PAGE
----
Words do matter, in this particular case the Gap model got a pretty raw deal.

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    Comments (10)

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    1. Sylvia says:

      In this particular photo, the stylist of photographer, editor or whomever, needed a second opinion before choosing this photo. Personally, I don’t think that the photo does the model or the promoting of the shirt any justice. the injustice id not that she is too skinny, but the angle and coloring of the photo in not complimentary.

      Consumers buy things that they believe will look good on their personal body, skin tone and overall self.
      The models hair is disheveled,(not sure what the stylist was trying to do) and she appears to have no figure or shape in this particular shot.
      Lastly, the color palate of the shirt has too much pink and grey against her skin tone, which is pink and grey. They should have put her in a blue based or burgundy and white plaid to create an even contrast. I feel really bad for this young lady, because she was presented poorly by those who should know better. SHAME ON THEM!

    2. Richard Myers says:

      It’s not the model, it’s those who chose her. Even full woman fashion shops tend to use unrealistically small people to sell their product. It’s a reverse-biase, even discrimination projecting “heroine chic”. The statistical market is larger so use larger people to sell it. Calvin Klein killed his market by saying he “doesn’t upholster couches(furniture)”. Since a camera puts size on the one photographed this girl is really quite thin, and if offered as a role model, potentially lethal. Just as a plus size shop got in trouble for using size 2 models, this does not reflect a compliment on the product, company, or company’s projected market. The only friend I ever had that skinny was seeing a Doctor for food allergies and in danger of losing her life (That’s real.) Sorry.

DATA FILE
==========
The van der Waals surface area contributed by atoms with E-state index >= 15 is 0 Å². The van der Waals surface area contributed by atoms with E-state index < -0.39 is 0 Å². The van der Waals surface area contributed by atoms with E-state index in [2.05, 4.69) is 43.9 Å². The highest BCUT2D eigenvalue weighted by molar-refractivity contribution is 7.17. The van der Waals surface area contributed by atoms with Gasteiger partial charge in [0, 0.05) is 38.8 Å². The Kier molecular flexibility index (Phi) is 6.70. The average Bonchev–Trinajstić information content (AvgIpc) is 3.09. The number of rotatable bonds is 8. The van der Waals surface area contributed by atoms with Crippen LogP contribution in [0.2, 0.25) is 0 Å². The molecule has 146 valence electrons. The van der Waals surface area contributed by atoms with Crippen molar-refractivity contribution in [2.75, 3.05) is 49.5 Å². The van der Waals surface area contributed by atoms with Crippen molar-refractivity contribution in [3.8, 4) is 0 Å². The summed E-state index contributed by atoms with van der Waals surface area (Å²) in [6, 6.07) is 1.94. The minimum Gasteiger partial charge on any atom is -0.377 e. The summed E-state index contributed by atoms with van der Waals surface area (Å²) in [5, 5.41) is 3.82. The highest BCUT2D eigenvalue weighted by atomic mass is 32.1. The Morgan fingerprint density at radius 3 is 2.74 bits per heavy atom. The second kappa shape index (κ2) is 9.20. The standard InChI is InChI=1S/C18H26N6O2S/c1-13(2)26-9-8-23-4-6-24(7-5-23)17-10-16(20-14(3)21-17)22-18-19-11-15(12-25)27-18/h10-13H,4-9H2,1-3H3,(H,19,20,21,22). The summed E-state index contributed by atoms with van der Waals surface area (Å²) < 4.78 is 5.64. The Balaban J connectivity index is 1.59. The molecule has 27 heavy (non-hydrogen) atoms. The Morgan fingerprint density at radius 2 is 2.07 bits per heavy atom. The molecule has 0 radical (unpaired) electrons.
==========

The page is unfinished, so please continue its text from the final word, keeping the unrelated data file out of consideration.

3. normalsizegirl says:

      Forget how skinny she looks in the dress! What about that awful hair, make-up, and paleness? She could use a spray-tan and a different hair and make-up artist. She’s probably only 12-13 anyway, she will grow into a more “normal” size eventually. Back off GAP, they are only using models as the industry dictates….but their president of advertising could use a reality check.